Tarra J. James, a junior sport and recreation management major, Ryan R. Milliken, a senior pre-pharmacy major, and Vogue A. Bernard, a sophomore human relations major, all from Shinglehouse; Jacqueline J. Irwin, a junior elementary education major from Clearfield; Alexander Fish, a senior accounting and business management major from Coudersport;

Lauren E. Kinniburgh, a freshman athletic training major, Justin J. Smith, a sophomore engineering major, Ronald C. Tanner, a sophomore business management major, Benjamin F. Babcox, a senior broadcast communications major, and Kelly S. Davis, a senior social sciences major, all from Smethport; Naomi R. Barker, a sophomore accounting major, and Jacqueline Bokan, a senior biology major, both from Genesee;

Tanner L. Bechtel, a senior petroleum technology major from Conneautville; Ashlee R. McQuown, a junior athletic training major from Glasgow; Tiffany A. Robert, a sophomore elementary education major from Athens; Prashant Gabani, a sophomore pre-medicine from Bridgeville; Scott M. Grabowski, a junior accounting major from New Kensington; Brittany Killen, a senior writing major from West Mifflin;

Michelle Ann Kushner, a senior accounting and business management major from McKees Rocks; Megan J. Clyde, a junior sports medicine major from Falls Creek; Sarah D. Devine, a freshman pre-ASN major, Katherine H. Zeh, a freshman pre-pharmacy major, Samuel M. Ficorilli, a freshman computer information systems and technology major, and Maria G. Costanza, a freshman public relations major, all from Pittsburgh.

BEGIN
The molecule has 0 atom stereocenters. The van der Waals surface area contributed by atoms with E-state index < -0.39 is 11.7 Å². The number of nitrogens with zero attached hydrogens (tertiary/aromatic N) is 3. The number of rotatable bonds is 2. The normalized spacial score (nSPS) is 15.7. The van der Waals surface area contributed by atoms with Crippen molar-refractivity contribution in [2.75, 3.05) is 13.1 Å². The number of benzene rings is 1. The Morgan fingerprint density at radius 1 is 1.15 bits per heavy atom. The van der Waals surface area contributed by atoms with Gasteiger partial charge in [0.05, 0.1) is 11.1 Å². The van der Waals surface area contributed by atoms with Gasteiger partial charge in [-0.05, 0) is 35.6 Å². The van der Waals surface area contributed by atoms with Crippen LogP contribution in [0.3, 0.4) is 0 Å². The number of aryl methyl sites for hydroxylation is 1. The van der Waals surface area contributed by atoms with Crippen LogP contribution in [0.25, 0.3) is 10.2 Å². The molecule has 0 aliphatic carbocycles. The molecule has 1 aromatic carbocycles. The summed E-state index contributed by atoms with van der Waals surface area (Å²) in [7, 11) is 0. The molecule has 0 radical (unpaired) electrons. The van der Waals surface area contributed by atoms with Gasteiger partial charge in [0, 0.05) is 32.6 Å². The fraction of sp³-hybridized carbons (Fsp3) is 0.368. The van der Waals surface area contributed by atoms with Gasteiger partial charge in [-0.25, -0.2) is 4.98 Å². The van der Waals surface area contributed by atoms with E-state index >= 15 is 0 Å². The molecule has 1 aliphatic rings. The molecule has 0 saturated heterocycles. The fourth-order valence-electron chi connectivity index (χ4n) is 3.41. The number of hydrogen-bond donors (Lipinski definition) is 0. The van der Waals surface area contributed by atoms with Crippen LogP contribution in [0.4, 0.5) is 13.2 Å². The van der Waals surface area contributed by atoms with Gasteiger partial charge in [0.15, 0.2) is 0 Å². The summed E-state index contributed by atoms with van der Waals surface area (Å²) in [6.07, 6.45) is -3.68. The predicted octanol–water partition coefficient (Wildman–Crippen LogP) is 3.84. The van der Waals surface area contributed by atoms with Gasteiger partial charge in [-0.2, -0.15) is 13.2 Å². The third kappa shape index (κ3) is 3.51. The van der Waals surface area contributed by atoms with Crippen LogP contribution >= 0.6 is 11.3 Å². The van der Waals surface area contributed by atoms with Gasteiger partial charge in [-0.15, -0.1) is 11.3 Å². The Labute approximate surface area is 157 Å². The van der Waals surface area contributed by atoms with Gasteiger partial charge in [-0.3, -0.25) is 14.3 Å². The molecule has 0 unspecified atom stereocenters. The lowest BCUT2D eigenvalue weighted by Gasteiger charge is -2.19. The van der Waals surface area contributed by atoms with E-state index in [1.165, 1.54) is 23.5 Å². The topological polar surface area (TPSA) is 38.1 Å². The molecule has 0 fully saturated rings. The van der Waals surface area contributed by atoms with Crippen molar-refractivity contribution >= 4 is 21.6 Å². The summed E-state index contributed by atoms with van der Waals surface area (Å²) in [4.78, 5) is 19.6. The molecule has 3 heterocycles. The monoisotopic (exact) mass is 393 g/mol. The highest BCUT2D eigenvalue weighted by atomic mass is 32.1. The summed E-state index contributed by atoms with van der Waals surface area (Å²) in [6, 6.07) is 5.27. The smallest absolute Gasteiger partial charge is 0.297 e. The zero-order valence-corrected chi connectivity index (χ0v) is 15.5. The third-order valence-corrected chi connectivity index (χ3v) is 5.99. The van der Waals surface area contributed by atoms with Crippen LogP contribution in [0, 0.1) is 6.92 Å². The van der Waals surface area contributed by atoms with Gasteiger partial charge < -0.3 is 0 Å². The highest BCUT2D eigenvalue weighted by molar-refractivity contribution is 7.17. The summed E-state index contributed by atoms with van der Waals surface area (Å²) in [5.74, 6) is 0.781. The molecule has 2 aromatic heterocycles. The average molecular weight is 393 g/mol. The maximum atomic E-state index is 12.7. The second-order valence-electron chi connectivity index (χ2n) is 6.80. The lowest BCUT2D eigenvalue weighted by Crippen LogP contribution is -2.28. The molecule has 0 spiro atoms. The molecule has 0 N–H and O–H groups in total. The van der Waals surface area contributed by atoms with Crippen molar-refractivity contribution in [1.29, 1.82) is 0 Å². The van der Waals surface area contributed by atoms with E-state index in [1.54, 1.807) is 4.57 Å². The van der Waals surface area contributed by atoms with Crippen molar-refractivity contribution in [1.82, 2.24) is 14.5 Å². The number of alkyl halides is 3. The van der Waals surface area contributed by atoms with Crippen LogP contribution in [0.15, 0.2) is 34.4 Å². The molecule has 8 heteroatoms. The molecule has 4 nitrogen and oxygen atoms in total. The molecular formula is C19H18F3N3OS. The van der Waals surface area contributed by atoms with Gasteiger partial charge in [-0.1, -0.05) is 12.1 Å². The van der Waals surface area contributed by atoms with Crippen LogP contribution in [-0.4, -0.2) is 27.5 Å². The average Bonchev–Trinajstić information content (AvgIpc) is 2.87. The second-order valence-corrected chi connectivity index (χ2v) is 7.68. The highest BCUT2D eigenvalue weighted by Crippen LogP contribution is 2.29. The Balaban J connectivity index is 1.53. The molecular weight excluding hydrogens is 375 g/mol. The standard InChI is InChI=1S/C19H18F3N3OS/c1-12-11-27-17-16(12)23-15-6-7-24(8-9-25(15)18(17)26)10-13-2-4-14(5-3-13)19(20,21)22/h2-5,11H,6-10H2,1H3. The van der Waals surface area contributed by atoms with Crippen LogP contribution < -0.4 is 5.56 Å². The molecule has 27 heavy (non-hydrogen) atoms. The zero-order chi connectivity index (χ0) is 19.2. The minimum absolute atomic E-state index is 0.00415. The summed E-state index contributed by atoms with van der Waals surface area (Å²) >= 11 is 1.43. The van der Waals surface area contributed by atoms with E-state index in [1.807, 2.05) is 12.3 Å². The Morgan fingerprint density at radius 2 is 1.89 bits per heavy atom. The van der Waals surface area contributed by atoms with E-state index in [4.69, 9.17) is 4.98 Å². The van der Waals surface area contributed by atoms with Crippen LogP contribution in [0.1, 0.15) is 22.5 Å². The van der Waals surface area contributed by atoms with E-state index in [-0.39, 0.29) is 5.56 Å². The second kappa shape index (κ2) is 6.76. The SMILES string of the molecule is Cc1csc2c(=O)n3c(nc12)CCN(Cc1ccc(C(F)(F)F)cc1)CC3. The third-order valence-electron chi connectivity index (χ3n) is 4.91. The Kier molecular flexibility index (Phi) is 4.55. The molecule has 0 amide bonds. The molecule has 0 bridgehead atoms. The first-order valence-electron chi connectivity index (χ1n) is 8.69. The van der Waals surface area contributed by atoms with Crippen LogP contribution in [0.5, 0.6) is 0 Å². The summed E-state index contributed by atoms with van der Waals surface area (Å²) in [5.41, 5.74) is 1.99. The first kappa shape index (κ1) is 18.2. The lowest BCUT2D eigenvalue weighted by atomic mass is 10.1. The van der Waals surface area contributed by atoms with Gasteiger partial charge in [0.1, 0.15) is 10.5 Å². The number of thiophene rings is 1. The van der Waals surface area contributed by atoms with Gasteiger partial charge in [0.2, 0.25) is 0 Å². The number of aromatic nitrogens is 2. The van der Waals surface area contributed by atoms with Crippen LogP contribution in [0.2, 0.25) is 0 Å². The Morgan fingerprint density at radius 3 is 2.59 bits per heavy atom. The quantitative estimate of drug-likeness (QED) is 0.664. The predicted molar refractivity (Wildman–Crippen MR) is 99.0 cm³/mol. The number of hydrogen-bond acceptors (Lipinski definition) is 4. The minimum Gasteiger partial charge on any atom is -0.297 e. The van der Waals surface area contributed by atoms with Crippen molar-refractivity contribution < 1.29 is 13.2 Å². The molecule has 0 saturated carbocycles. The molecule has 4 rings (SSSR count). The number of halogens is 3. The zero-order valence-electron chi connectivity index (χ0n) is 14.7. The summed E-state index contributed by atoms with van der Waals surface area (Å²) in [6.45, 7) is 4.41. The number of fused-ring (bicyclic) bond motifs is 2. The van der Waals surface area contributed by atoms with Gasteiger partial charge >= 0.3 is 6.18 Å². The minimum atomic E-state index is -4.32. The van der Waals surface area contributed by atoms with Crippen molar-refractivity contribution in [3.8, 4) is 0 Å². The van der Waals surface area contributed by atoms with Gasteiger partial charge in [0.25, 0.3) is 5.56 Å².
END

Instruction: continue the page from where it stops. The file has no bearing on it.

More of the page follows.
Brittany Jean Barnes, a senior chemistry major from Butler; Christopher B. Finke, a senior pre-ASN major from Prospect; Elizabeth A. Courson, a junior biology major, and Martin R. Cipriano, a sophomore business management major, both from New Castle; Sarah M. Zilavy, a sophomore pre-ASN major from Fombell; Russ Prada, a junior sports medicine major from Greenville; Andrew C. Finzel, a senior elementary education major, and Matthew F. Niehaus, a senior sports medicine major, both of Sharon.

Shawna L. Hardy, a junior public relations major from Wampum; Mary C. Gross, a freshman athletic training major from Ford City; Geoffrey M. Flowers, a junior business management major, and Brian L. Palm, a senior human relations major, both from Oil City; Harmonie J. Kibbey, a sophomore English education 7-12 major, and Danielle M. Salsgiver, a senior biology and biology education 7-12 major, both from Clarendon;